What’s next?

Consumers are exposed to over 4,000 messages a day. What are you going to do about it?

Consumers are exposed to over 4,000 messages a day. What are you going to do about it?

Sharing his philosophy for coping, Hugh Dow, president of M2 Universal, strategy’s Media Agency of the Year (yes, again), is quoted this issue as saying: ‘Always take it to the next level, because last year’s, last month’s and last week’s media activities are no good today.’

Remove the word ‘media’ and insert whatever marketing activity is currently on your plate, and it will ring just as true.

And that sentiment, in a nutshell, was the gist of most of the presentations I heard in NYC during Advertising Week, and at our own Media In Canada Forum last month here in Toronto.

So, in answer to the Forum’s theme ‘What’s the plan?’, I’ll share a few pointers gleaned from my marathon of confabs over the past few weeks.

At the MIC Forum, the crowd of about 400 heard keynoter David Verklin, the New York-based CEO of Carat Americas, identify major trends in media to watch for. The first is the ascendancy of digital as a primary motivator functioning in a DM-style role. Verklin noted Carat had observed that ’80% of people going into a Hyundai dealership had been online first,’ and predicts that while online creative work is rarely discussed, ‘it will be the centre play.’ Prediction #2: ‘Advertising to the interested is the future.’ Verklin says firms will experiment with 100% composition technology, where marketers are looking not at simple CPM numbers but at targeting their bull’s-eye. TV commercials will be a portal, the beginning of a process, where the consumer will push a button to get expanded information. Thirdly, Verklin foresees a collision of commerce and cause where marketers will combine their efforts with philanthropy, creating a new, and hybrid medium.

The closing presentation, a high-energy dose of insight into the new consumer from Toronto-based Capital C president Tony Chapman, ended with a call to action. Chapman, concerned with the brain and control drain from our market to U.S. HQs, inspired the audience to fight the trend. ‘We all have to get the best insights on our consumers, and say we need a whole new strategy to go to market. We have to be the country, the industry, that stands together and proves that we can collaborate – the age of push marketing is over.’

The realization that the consumer is in control – and how to deal with that – also came up at Ad Week. A lot.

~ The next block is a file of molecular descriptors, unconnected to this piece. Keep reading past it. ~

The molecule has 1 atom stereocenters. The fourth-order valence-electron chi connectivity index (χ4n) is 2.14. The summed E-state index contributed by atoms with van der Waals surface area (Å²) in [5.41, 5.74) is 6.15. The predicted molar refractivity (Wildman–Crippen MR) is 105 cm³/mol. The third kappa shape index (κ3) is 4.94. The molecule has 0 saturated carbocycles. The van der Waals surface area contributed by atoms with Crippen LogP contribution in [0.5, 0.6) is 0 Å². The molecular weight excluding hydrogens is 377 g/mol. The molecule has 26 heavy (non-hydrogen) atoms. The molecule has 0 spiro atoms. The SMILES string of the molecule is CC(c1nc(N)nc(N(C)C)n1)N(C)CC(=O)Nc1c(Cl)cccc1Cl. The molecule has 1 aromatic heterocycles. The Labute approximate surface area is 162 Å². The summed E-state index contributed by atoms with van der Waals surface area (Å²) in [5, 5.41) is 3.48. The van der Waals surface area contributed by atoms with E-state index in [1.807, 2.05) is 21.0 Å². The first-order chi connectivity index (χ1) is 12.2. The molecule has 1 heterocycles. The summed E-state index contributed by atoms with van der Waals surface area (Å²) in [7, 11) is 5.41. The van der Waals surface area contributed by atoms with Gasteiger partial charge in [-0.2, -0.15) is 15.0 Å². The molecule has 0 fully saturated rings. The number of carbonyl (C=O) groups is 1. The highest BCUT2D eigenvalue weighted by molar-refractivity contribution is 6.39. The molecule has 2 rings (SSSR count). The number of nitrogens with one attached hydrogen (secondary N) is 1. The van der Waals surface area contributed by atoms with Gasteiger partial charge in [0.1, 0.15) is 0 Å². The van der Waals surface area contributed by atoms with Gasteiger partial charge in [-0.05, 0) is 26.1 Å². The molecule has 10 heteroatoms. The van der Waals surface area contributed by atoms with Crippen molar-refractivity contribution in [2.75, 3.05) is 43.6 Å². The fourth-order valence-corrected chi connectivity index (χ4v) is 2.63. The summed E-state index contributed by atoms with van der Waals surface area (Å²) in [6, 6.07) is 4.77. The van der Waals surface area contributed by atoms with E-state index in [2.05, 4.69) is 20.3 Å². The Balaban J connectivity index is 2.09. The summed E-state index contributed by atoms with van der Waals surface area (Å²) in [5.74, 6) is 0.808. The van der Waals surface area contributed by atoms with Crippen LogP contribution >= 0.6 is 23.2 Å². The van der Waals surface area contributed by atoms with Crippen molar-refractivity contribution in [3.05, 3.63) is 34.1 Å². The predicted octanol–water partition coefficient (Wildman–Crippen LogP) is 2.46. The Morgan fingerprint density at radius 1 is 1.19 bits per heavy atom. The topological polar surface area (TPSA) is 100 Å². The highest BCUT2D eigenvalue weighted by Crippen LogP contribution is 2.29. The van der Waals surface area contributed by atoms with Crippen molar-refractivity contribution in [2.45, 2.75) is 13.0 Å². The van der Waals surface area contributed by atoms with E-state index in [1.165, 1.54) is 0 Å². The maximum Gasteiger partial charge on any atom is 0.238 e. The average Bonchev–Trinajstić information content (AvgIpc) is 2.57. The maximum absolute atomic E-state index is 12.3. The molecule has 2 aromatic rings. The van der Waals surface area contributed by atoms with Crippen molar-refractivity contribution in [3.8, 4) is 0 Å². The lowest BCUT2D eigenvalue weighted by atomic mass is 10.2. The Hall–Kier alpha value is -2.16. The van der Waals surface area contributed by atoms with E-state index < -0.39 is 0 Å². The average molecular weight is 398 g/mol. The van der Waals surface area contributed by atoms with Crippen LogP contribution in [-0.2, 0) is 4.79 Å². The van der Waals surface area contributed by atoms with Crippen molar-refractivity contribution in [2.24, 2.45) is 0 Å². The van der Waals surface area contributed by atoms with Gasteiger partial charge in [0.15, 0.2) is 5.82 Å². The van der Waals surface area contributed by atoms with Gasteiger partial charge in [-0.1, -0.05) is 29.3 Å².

At Forecast 2006, MediaPost’s annual confab, Chicago-based Jack Klues, CEO of Starcom MediaVest Group, encouraged marketers to focus on contact, not the gadgets, and shared the Publicis Re-Imagine mantra: Do things better. Do things differently. Do different things.

To truly lead in the new media landscape Klues advised to revere experience, but also stressed the importance of encouraging whippersnappers to attack your ideas, adding that SMG is looking to put together a junior board of directors, and retooling recruitment to attract original thinkers from different areas.

The quest for big ideas, and how to hatch them, is also the focus of strategy’s next big undertaking. Our Agency of the Year Awards and ‘stimulant,’ our first annual creative forum, happens Dec. 7 in Toronto. We’re currently rounding up the folks behind the best ideas in advertising so they can share their methodology (or madness, as the case may be.) And as to who will take the stage to collect AOY honours, that’s currently before the jury.

I can share who is on the AOY shortlist this year. Your peers voted, and nine of the 10 finalists are returning from 2004. They are: Bos, DDB, Downtown Partners, Diesel, Grip, Lowe Roche, Rethink, three-time defending champ Taxi and Zig. BBDO also snagged a spot in the top 10.

In other news, we’ve also been busily identifying talent within our own ranks, and are pleased to announce that Natalia Williams has been promoted to strategy’s special reports editor. Congrats to Natalia and all our Media Agency of the Year winners who took the stage at the MIC Forum and whose accomplishments grace the pages of her inaugural special report.